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Research-Based Interventions on Mood Disorders

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Bipolar Disorder
Bipolar disorder is a mood disorder that affects many people without bias to age, gender,
or race. Bipolar disorder is characterized by episodes of mania, such as extreme happiness, and
depression (NIMH, n.d.). It is a neurological disorder that affects a person’s quality of life and
interrupts daily living. A person suffering from bipolar disorder has drastic mood swings, ranging
from severe depression to extreme happiness within a matter of minutes. There are four types of
bipolar disorder: type 1, type 2, mixed, and rapid cycling.
Bipolar disorder, also known as manic depression, is a neurological disorder (NIMH,
n.d.). Within minutes the mood can go from extreme happiness to severe depression. The
established criteria for the manic period include several days of the person’s mood being “too
happy, high, excited, irritable, or angry for most of the time, day or night” (Bipolar Disorder and
Genetics, n.d., para 3). There must be at least three of the following symptoms: “decreased need
for sleep, racing thoughts, talkativeness, inflated self-esteem or grandiosity, distractibility,
increased physical, mental, sexual activity, or reckless behavior” (Bipolar Disorder and Genetics,
n.d., para. 3). Other symptoms are hearing voices, having visions, or strange behavior.
Bipolar I disorder is characterized by having a single manic episode without a history of
depression. Manic or mixed episodes last not less than seven days. Hospitalization is required
when manic symptoms are severe. Bipolar II disorder patients exhibit a pattern of hypomanic
episodes and depressive symptoms, but on a lower scale of severity (NIMH, n.d.). Mixed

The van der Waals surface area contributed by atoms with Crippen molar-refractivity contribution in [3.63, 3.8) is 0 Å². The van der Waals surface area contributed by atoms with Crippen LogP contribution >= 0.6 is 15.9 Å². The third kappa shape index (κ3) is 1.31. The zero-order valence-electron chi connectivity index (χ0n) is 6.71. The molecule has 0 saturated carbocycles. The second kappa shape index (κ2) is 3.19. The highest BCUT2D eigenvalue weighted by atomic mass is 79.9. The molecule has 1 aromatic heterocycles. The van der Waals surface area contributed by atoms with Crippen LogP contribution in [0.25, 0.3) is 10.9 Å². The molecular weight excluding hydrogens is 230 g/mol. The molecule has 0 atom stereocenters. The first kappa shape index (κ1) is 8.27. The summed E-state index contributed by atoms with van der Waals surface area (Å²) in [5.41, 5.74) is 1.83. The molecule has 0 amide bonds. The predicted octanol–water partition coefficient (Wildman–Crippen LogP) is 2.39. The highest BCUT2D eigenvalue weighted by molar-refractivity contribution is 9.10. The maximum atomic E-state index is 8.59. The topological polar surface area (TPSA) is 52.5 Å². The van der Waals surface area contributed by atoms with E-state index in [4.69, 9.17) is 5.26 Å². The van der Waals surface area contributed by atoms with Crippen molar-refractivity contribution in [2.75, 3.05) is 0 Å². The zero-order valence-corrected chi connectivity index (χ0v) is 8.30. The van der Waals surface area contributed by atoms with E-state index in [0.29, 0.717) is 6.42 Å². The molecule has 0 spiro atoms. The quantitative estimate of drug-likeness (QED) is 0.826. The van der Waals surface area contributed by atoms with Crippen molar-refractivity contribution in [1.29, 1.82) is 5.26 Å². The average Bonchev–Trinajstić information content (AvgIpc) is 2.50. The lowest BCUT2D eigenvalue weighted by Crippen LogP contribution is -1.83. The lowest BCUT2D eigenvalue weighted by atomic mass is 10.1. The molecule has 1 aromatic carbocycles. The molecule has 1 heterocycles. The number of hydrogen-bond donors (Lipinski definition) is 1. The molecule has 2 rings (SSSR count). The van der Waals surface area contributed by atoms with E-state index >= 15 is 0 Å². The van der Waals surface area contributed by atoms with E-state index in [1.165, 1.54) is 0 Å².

episodes occur when symptoms of depression and mania or hypomania occur at the same time.
“During a mixed state, you might feel very agitated, have trouble sleeping, experience major
changes in appetite, and have suicidal thoughts” (NIMH, n.d.). Feelings of hopelessness or
sadness while feeling extremely energized are signs of mixed episodes of bipolar disorder.

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“Rapid-cycling bipolar disorder occurs when a person has four or more episodes of major
depression, mania, hypomania, or mixed states, all within a year” (NIMH, n.d.). Rapid-cycling is
more commonly diagnosed in women than men and occurs more often when the first episode is
experienced at a younger age (NIMH, n.d.).
The cause of bipolar disorder is unknown at this time; however, several factors seem to
trigger bipolar episodes. Bipolar disorder tends to run in families. “Children of parents with
manic depression are at a higher risk of developing the disorder, even when they are adopted or
raised by parents who do not have this condition” (Bipolar Disorder and Genetics, n.d., para. 7).
Certain viral infections and toxic agents also may play a role in the development of bipolar
disorder. Other factors include periods of elevated stress, drug or alcohol abuse, and major life
changes. An imbalance of neurotransmitters and hormones are also involved in the development
of this disorder.
Physical changes in the brain are shown in individuals diagnosed with bipolar disorder.
With the use of brain-imaging tools, such as the fMRI and PET, researchers are able to study